The Committee to Save Beit Shemesh submitted a petition on Thursday to halt the
construction of a new neighborhood in Beit Shemesh it says is designated for
The group lodged the appeal with the National Council for
Planning and Construction of the Ministry of the Interior. It claims that the
proposed neighborhood, currently called Ramat Beit Shemesh Gimmel 2, is being
designed specifically for the ultra-Orthodox sector and will change the
demographic balance of the city.
“The appellants, representing the
interests of thousands of residents of Beit Shemesh, are requesting that their
city be saved... from the joint plan of the central authorities and the
municipal authorities to designate Ramat Beit Shemesh Gimmel 2 for the
ultra-Orthodox population alone, without having received a governmental decision
[to that end] and without lawful authority,” read the appeal, which was lodged
against the decision made by the Jerusalem Regional Committee for Planning and
Rabbi Dov Lipman, who heads the Committee to Save Beit
Shemesh, pointed to an official document from the Construction and Housing
Ministry dated September 2009 that he said indicated the neighborhood would be
geared to the haredi population.
The document was addressed to Beit
Shemesh City Councilman Moshe Montag of the haredi Degel Hatorah party who holds
the city’s housing portfolio.
“In light of the possibility that that
[Ramat Beit Shemesh] Gimmel 2 will be populated by an ultra-Orthodox population,
an evaluation has been conducted of the program for public spaces [in the
neighborhood] in accordance with the character of this population,” the document
The letter recommends that the Beit Shemesh Municipality approve
the plans for public spaces in Ramat Beit Shemesh Gimmel, which provide for
numerous religious establishments and educational institutes such as yeshivot,
mikvaot (ritual baths) and synagogues.
Lipman told The Jerusalem Post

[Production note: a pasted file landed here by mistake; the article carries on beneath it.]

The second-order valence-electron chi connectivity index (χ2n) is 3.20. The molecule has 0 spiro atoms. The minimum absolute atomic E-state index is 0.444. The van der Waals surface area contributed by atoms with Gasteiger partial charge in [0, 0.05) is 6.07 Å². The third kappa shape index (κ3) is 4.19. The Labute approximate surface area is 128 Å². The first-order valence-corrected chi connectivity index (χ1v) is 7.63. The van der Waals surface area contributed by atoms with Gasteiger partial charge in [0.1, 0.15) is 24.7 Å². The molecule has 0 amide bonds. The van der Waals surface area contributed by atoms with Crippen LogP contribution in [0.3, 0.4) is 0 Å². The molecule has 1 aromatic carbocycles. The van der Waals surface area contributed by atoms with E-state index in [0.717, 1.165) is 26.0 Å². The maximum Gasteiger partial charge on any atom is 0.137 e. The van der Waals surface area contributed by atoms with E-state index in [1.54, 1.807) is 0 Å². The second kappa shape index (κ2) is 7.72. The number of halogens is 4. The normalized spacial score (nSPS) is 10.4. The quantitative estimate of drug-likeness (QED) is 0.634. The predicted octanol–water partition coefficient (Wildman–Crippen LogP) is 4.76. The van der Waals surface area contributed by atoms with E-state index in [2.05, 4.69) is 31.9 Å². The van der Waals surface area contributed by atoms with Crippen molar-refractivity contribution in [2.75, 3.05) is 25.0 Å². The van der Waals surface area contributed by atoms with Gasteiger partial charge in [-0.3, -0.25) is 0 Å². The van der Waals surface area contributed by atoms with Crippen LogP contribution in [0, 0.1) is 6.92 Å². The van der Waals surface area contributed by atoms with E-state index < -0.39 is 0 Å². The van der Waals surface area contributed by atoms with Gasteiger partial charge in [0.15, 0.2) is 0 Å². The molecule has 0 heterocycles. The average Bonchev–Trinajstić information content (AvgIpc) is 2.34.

that “at the very least, the document shows that the original plans for the
neighborhood were designed for the ultra-orthodox sector.” The Committee to Save
Beit Shemesh is a community group seeking to address the encroachment of radical
haredi elements upon parts of the city.
Municipality spokesman Mati
Rosentzveig sharply criticized the appeal and said that it was causing
unwarranted argument and unnecessary delays.
“The thinking behind the
submission of this appeal is that if they repeat the same lies over and over
again, eventually those lies will be accepted by the public as true,” he told
“The mayor, the municipality administration, the Housing
Ministry and the Israel Lands Authority have all openly said that the market is
open to everyone,” he continued, labeling the claims of the petition “false and
Lipman emphasized that his organization “is not opposed to the
construction of housing for the ultra- Orthodox in Ramat Beit Shemesh, but
demands that an entire neighborhood not be designated from the outset for just
According to Lipman more than 7,400 people have submitted
objections to the plans for the new neighborhood.
The committee is also
arguing that there are other flaws in the plan, stating that areas of natural
beauty will be despoiled by the new construction and that plans for the city